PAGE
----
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I may have hit a roadblock to any coating system that includes heat: the "bush" and "pipe" inside the fork as shown below.


So---how do you get these out?


In the parts diagram, 7 is the pipe and 9 is the bush. There are 8 pipe pieces (I assume 4 per side) and 4 bushes (2 per side).




In the picture, the fork seal and washer ("ring" in BMW terms) have been removed and you're looking at the bush and can just see a pipe piece below.


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Afternoon lee


Nothing in the BMW manual on removing the bushings or the spacer pipes.


Personally I haven't ever replaced those on the BMW oilhead either.


I have done other similar motorcycle forks & that usually involves threading a large diameter piece of round stock with a tapered thread so it will screw into the softer bushing, then drill & tap the center to accept a long piece of threaded rod.


Then tread that tapered round stock into the bushing, screw the threaded rod into the center of that round stock, then put a couple of large washers on the top on the fork tube, then a nut & turn the nut down therefore pulling the bushing out. Once you get the parts out then you have to make a proper stepped driver to drive the new ones in.


Or possibly your local BMW dealer can remove then replace them for you (only problem is: they probably haven't done any either).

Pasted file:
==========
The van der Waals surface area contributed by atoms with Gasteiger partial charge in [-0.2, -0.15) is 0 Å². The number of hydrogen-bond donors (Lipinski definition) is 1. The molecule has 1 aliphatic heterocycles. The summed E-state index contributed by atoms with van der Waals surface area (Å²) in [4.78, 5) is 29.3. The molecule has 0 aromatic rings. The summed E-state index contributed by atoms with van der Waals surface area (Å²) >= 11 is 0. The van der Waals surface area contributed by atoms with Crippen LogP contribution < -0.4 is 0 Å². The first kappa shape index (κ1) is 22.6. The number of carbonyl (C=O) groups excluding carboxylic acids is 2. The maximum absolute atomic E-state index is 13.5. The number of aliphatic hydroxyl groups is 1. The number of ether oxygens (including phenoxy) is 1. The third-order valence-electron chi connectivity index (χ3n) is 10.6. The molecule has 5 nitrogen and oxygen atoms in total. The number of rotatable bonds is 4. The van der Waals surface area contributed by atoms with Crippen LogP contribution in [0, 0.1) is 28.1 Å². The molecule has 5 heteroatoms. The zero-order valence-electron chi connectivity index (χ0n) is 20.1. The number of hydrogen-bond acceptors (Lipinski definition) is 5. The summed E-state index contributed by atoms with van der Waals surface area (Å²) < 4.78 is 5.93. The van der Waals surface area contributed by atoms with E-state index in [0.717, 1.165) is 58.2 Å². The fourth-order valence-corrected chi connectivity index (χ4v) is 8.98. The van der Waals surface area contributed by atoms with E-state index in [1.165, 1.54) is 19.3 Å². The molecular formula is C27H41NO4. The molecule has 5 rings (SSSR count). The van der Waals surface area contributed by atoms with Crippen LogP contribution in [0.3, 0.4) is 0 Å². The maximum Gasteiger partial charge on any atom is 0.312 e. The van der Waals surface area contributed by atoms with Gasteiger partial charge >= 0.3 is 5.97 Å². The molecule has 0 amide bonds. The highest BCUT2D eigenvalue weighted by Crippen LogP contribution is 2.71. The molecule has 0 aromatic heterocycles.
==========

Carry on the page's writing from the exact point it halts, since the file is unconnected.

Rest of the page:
In your case, you might be farther ahead to find a powder-coater that uses low heat powder (300°f-400°f) the lower the better & leave all those parts in the tubes.


You will have to get ALL the old oil residue out of those tubes though & if you glass bead them you can't get ANY sand inside the tubes or you might never get it ALL out.


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eddd - could you expand on that?


I'll give it a try.


A traditional fork has the job of supporting the wheel and providing a controlled suspension. The forks contain springs that are designed to absorb up and down forces thereby helping keep the tires on the ground. The springs alone can not handle the job adequately so a damping cartridge is also part of a traditional fork. The purpose of damping is to keep the springs from becoming pogo sticks. There is compression damping and rebound damping. Compression damping slows and controls the springs' rate of compression, and rebound damping slows and controls the rate at which the spring, and therefore the suspension, return to the uncompressed position. Damping is accomplished by controlling the movement of fork oil through the cartridge. All of these parts work to give you a smooth ride and keep the tire in contact with the road/ground.